The Primary Review: Emerging Perspectives on Childhood
My task today is not to repeat what you can read in your conference packs and in our interim reports (all of which you can download from the Primary Review website www.primaryreview.org.uk ). Nor do I have time to go through all our detailed findings on childhood and primary education. Instead, I want to pick out a few of the larger issues. These I shall present under the headings of wellbeing, equity, happiness, childhood, intervention, learning and empowerment.
For those of you who are not familiar with the Primary Review, I should briefly mention that it was launched in October 2006, is due to issue its final report late this year or early next year, and is currently publishing at three or four-weekly intervals a series of interim reports, some of which have provoked considerable media interest and not a little political flak - a sure sign, people tell us, that the Review is being taken seriously. Most of the reports published to date are comprehensive surveys of published research and other evidence which we have commissioned from our 70 research consultants in 22 universities. We have also published an account of the 87 meetings with people inside and outside education including children - which made up our regional community soundings.
Media coverage, though extensive - and for that we are of course grateful - has also tended to look for the bad news in our interim reports rather than the good, and this in turn has prompted a more hostile response from the Government to some of the 23 reports we have published so far than is justified by what those reports actually say. So it's useful to be able to set the record straight.
I should also mention that the Review is conceived as a matrix of ten themes, four strands of evidence, and three overarching perspectives, one of which is childhood. These are all listed and explained in the leaflet in your conference pack, which also contains briefings and 'overview briefings' on the reports which we have published so far. In this talk I shall draw on the evidence we have published rather than on the considerable body of data which we are still analysing.
And so to the first issue: children's wellbeing. On the basis of our regional community soundings, supported by many of the written submissions to the Review and some of the research surveys, we have reported a widespread concern that many primary-aged children are under excessive pressure: inside school from an overcrowded curriculum, a high-stakes national testing regime and the backwash of teachers' anxiety about league tables, inspection and the public and somewhat punitive character of school accountability; outside school from the degrading of children's values and aspirations by consumerism, the cult of celebrity and pressure to grow up, or indeed adopt the trappings of adolescence, too soon.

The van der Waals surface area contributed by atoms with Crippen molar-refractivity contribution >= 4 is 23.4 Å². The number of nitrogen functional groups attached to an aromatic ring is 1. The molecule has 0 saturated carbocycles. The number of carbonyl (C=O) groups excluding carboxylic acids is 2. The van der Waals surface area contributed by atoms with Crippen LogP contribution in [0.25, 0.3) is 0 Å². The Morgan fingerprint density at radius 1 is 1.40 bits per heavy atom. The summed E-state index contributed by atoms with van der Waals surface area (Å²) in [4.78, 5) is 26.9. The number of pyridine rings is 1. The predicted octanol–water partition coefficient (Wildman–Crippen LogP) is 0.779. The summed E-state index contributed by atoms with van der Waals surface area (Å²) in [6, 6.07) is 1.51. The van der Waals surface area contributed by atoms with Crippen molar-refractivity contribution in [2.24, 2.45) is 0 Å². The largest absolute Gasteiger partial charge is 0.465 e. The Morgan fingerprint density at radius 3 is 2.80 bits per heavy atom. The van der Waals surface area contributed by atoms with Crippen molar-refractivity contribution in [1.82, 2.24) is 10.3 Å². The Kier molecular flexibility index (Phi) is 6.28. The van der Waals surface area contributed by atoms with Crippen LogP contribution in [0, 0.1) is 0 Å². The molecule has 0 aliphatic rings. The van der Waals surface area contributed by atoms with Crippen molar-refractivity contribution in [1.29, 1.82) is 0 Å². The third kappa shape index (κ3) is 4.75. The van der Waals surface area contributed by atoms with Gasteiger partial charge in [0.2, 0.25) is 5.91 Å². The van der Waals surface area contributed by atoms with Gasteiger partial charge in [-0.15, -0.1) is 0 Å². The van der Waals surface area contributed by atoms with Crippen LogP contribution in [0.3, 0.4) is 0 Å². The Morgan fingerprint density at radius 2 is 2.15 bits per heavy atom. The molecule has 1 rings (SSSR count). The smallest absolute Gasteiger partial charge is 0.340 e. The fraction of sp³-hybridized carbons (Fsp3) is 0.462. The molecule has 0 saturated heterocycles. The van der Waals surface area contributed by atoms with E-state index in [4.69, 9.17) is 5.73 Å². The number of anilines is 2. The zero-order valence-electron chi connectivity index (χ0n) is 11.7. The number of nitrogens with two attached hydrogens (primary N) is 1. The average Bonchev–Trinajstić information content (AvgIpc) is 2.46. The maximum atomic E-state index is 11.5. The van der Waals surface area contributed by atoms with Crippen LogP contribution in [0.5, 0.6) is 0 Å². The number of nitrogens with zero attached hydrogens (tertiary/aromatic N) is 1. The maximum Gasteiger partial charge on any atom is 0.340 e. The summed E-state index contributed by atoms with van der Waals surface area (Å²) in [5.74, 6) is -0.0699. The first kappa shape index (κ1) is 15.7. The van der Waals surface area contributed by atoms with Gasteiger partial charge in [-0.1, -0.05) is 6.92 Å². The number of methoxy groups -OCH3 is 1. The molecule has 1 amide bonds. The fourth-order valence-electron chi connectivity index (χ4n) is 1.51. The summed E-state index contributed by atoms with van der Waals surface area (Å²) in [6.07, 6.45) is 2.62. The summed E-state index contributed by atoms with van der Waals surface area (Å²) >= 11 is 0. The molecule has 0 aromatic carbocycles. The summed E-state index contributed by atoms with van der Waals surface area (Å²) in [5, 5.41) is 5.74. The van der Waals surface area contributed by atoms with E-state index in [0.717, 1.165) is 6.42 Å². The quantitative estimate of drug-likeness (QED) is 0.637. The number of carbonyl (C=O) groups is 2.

We have also reported a perceived loss of children's personal freedom due to increased traffic and parental fears about their children's safety; and that although parents understand the importance of play in early childhood, many children lack outdoor play provision and many parents are unwilling to allow them to play away from home. This means that children are losing the opportunity to learn to cope with risk.
And we have reported considerable concern that children's exposure to commercial, uncensored, low-grade, violent or otherwise unsuitable media material, especially on television and the internet, may be developmentally and educationally harmful.
All these perceived trends can be summarised in the much-used phrase 'loss of childhood.' What today this conference can and must do is tease out perception from reality, and here the Primary Review benefits from coinciding, more or less, with other enquiries - the Good Childhood Enquiry with which we share this conference, the UNICEF comparative study of Childhood Well-Being in Rich Countries, the Equalities Review, the Rowntree report on child poverty, the RSA Risk and Childhood project and the research review on vulnerable children undertaken by NFER for the Government's Narrowing the Gap project.
The RSA Risk and Childhood report is particularly relevant to the task of assessing the balance of perception and reality, for after carefully considering the statistical evidence its 2007 report concluded:
Parental concern is not necessarily in line with statistical risk. Parents show most concern about traffic accidents and abduction, but accidents at home, unhealthy living and becoming the victim of crime are much more common.